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Your car's thermostat helps the engine reach operating temperature more quickly by restricting coolant flow through the radiator. When your thermostat fails, you risk your engine being overheated and damaged. Changing your thermostat is a snap and you can save big money on a new one by purchasing from us. We sell for less because we buy direct. Don't pay dealer parts department prices on your thermostat. Our stock of thermostats is of the same quality or better than what the dealer has in stock. You save money and you get fast service too. Order right online or give us a call and we'll ship your new thermostat out right away. We have free shipping available and we will match or beat anyone's price. We will not be undersold on thermostats or on any parts in our stock. If you have a question about parts, give us a call and we will help you out. Online assistants are also available at the click of a mouse. Shop right now and we send your new thermostat out fast. It is that easy and the way that shopping should be. We want your business and we sell for less.
An Easy Guide to Buying Thermostats
A thermostat is a simple device inside your car's engine that functions just like a thermometer. It measures the variations of temperature around the engine. These temperatures matter a lot because they tell when the cooling system of the car needs to be activated. It also allows water to flow in the engine to keep it running and to prevent the car from overheating.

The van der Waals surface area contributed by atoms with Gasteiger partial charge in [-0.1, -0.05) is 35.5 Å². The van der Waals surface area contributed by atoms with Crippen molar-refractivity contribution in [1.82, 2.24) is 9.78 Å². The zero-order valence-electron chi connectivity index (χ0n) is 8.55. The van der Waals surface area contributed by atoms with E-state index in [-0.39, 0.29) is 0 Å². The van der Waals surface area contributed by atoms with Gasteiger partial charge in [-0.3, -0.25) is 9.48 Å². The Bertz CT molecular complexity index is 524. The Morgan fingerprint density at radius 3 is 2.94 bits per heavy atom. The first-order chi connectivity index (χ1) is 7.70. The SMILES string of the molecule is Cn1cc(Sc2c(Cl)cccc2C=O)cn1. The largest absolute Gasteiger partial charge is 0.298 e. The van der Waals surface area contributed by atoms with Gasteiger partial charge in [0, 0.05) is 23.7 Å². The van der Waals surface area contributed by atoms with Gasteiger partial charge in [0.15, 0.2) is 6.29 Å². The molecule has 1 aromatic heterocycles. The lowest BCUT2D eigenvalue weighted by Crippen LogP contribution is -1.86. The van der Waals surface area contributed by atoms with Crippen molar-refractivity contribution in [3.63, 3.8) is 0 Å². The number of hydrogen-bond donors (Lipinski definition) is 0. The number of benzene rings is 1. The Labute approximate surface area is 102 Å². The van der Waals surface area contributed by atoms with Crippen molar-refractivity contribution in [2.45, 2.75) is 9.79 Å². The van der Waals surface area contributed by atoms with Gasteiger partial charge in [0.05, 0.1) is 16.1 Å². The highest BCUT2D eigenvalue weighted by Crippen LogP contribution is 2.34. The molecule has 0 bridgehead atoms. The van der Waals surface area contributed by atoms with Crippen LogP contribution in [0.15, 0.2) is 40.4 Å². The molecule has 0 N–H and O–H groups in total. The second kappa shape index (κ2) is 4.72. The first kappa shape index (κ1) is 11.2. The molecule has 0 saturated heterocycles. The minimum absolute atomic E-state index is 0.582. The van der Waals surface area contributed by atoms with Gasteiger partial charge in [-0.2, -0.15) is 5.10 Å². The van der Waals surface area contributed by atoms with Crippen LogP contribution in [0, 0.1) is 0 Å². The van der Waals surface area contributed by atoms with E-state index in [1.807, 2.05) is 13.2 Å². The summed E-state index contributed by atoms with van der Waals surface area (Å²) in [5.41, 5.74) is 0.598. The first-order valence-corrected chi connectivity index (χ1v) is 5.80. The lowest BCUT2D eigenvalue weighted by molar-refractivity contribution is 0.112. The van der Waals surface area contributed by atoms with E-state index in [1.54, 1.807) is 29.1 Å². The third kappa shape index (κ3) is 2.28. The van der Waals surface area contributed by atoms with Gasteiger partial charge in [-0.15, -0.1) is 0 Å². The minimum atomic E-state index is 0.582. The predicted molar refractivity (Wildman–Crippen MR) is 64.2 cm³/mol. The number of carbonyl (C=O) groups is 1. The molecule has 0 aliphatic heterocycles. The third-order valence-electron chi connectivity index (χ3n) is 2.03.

There are other things about the thermostat that you may want to know in case you're planning to buy and replace the old one. Here are the functions, types, and features of a thermostat.
The fundamental function of a thermostat is to regulate the temperature around the engine. It tells when the temperature is too high or too low. If the engine is too hot, the thermostat would then allow the coolant to flow to the radiator. It also works the other way around. When you're warming the car up in the morning and the engine is still a bit cold, the thermostat does not allow water to run to the radiator so that you can heat up the engine to its optimum.
The thermostat is made up of the body or the frame, the valve, and a ball of wax. The body is made of a high-quality compound that can resist rust and extreme heat and moisture. The ball of wax is right at the middle of the valve or the opening. When the engine runs and reaches a certain high temperature, the ball of wax starts to melt and opens the valve to let the water flow and cools the engine down.
Tips for Buyers
Sizes of thermostats vary so always check the original before buying a replacement. Always compare the new one with the old. You can check your car's manual to see if it states a particular type or brand of thermostat to be put on your vehicle.
When it comes to type, the only difference is the pre-set temperature in which the valve should open. Car models at present usually have 190 to 195 degree-Fahrenheit threshold. There is no standard type though. You should also take into consideration the kind of vehicle that you have. If you have race cars or sports cars, better use a 160 degree-Fahrenheit type so the engine won't overheat quickly.